Calculate how many checks in 365 or 366 days?

Greetings again experts.

This may be a tough one but I have a list of retired employees who get paid compensation checks twice a month, 15th and 31st of every month.

Let's assume that an employee retired in 2010 and has been receiving two checks per month as indicated above.

How do I calculate how many checks this employee may have received since 2010?

The way I am told to handle the calculation is to take the latest check the employee received and count down by 365 or 366 days depending on whether the year is leap year or not.

For instance, if the employee received his/her latest check in December 31st of 2013, we would calculate two checks a month for 365 days and determine how many checks received during this period and the total amount of those checks.

Then we do the same for 2012 beginning from the first check received in 2012, calculate 365 days or 366 days depending on whether that year is a leap year.

Example, if the first check was paid to the employee on January 15, 2013, then calculate how many checks paid to the employee 365 or 366 days from January 15, 2013 to the first check received in 2012.

This is a daunting task for me and I don't even know how to begin.

Any assistance from SQL gurus is greatly appreciated.
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Can we assume that you mean checks are cut on 15th and the <b>last day of the month</b> instead of only the 31st of months that have 31 days? Can't you then just count months?

The calculation should look like

 # of checks = 2 x (number of full months) + (start date adjustment) + (end date adjustment)

You have to adjust by 1 if the start date was before the 15th and if the end date is after the 15th.
sammySeltzerAuthor Commented:
Sure, we can make that assumption but what happens if someone started working on last pay period instead of the first pay period or retires after first period instead of last pay period?

Besides, how do we account for leap year given your example solution?
John EsraeloDatabase / SQL DeveloperCommented:

Here is another approach;
you have the database table(s) that contain the payment information.
also, each person has an ID or identifier that is uniquely identifying the person
then, all you have to do is filter the records by person / employment status ( in this case retired) and come up with a script such as

select * from payrolltable where person_id in (1,2,3,4,5,....435) and person_status ='retired'  and year(paymentdate) = 2010

and you are done

just a thought.  unless there is more to this than meets the eye

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sammySeltzerAuthor Commented:
Hey John,

No way that works.

Just a bit more history on this.

These retirees used to receive 2 checks a month, 15th and 31st.

This amounts to about 24 checks a year.

Then they decided to sue the company, arguing that there are instances, perhaps leap year(?) where they could have received more than 24 checks a year.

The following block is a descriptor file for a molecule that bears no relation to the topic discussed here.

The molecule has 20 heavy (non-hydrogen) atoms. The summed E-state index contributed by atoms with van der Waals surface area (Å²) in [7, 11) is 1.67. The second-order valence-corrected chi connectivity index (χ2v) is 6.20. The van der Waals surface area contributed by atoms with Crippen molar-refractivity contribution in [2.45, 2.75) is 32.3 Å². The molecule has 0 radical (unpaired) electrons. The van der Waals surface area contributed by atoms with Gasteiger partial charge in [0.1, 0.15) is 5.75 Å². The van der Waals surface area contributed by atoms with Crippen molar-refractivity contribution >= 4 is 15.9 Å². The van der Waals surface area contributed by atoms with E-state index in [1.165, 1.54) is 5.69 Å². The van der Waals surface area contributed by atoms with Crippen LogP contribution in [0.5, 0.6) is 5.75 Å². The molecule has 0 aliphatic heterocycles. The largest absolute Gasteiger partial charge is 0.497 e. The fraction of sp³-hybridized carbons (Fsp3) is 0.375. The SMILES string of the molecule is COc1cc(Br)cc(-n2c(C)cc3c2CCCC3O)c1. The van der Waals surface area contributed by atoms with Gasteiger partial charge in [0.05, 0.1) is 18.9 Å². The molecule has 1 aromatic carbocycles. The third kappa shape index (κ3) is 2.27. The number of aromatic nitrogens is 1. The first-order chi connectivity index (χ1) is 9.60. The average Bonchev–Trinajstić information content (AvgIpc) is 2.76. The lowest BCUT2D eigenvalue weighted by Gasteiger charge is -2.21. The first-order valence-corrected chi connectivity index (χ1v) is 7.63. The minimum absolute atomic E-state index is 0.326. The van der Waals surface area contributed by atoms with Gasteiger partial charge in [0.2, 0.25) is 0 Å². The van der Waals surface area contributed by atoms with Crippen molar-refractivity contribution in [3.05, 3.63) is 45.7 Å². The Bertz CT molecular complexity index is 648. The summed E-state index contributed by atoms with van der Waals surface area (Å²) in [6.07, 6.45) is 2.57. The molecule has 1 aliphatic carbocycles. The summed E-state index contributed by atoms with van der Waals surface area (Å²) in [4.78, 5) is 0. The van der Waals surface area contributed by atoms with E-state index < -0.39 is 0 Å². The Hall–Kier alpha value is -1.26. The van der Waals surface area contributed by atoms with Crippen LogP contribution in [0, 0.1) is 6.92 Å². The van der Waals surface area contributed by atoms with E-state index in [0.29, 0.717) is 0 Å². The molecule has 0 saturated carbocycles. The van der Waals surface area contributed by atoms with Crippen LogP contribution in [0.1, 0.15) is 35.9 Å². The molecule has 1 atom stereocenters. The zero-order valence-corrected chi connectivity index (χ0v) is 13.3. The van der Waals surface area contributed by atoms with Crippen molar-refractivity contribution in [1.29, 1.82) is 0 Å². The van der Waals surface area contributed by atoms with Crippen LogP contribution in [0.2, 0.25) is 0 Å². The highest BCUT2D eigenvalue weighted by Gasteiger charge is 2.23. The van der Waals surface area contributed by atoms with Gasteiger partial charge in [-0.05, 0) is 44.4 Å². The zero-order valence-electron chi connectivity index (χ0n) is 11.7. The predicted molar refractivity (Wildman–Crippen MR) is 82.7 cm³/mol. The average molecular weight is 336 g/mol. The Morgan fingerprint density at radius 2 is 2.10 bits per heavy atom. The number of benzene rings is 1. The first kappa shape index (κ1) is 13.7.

So, the best way (that I know of anyway) to solve this problem is to take the latest pay check date, count pay checks for the previous 365 (again or 366 depending on leap year) days and see how many checks and total amount of checks.

So, just to repeat example of earlier, if the retirees last check date is June 31st 2013, then we calculate pay checks (for every two weeks) for the previous 365 days from Jun 31st 2013.

Then we do the same thing for the pay check dates that followed after the last one of 2013 and count 365 or 366 days.

We just keep doing it till we calculate all the pay checks and their total amounts that a retiree has received from latest check down to the date since s/he retired.

That's what we are trying to do and I do not believe it is as easy as it seems.
There must be some esoteric principle being argued about here that isn't clear from your explanation of the problem. If checks are cut on 15th and last day of the month, it's not "about" 24 checks per year, it's exactly 24 checks per year.

There's definitely a discrepancy if some part of the agreement with retirees can be construed as "every two weeks", since that should amount to 26 checks per year.

Since this is supposedly about SQL, the actual checks cut are perhaps in the database, so you just need to SELECT in a date range.

For the theoretical calculation of checks on some other basis than what was used, I don't see SQL as being able to help.
John EsraeloDatabase / SQL DeveloperCommented:

Perhaps the question is deeper than I thought.  Let me see if I understood your question correctly.
First of all, you are interested in the past and not the future.  Secondly, you need to know how many checks were issued in 2010.  

I am just wondering, why, is it that the sql tsql / statement does not bring you the data-set you are looking for?
Get your count from the returned set.

select count(employee_id), Employee_id, Employee_name
   from payrolltable
      where  person_status ='retired'  and year(paymentdate) = 2010
         group by Employee_id, Employee_name

good luck

sammySeltzerAuthor Commented:
Displaying how many checks a retiree gets or can get in a 12 month period based on what exists on the db is easy.

I think that's what you are referring to.

If that was the problem, I would not have posted the problem here.

The issue is trying to either prove that the retirees are correct in arguing that they be getting more checks in a 365 day calendar period or to disprove them.

They cannot be proven by just selecting the check they have already been paid from the db.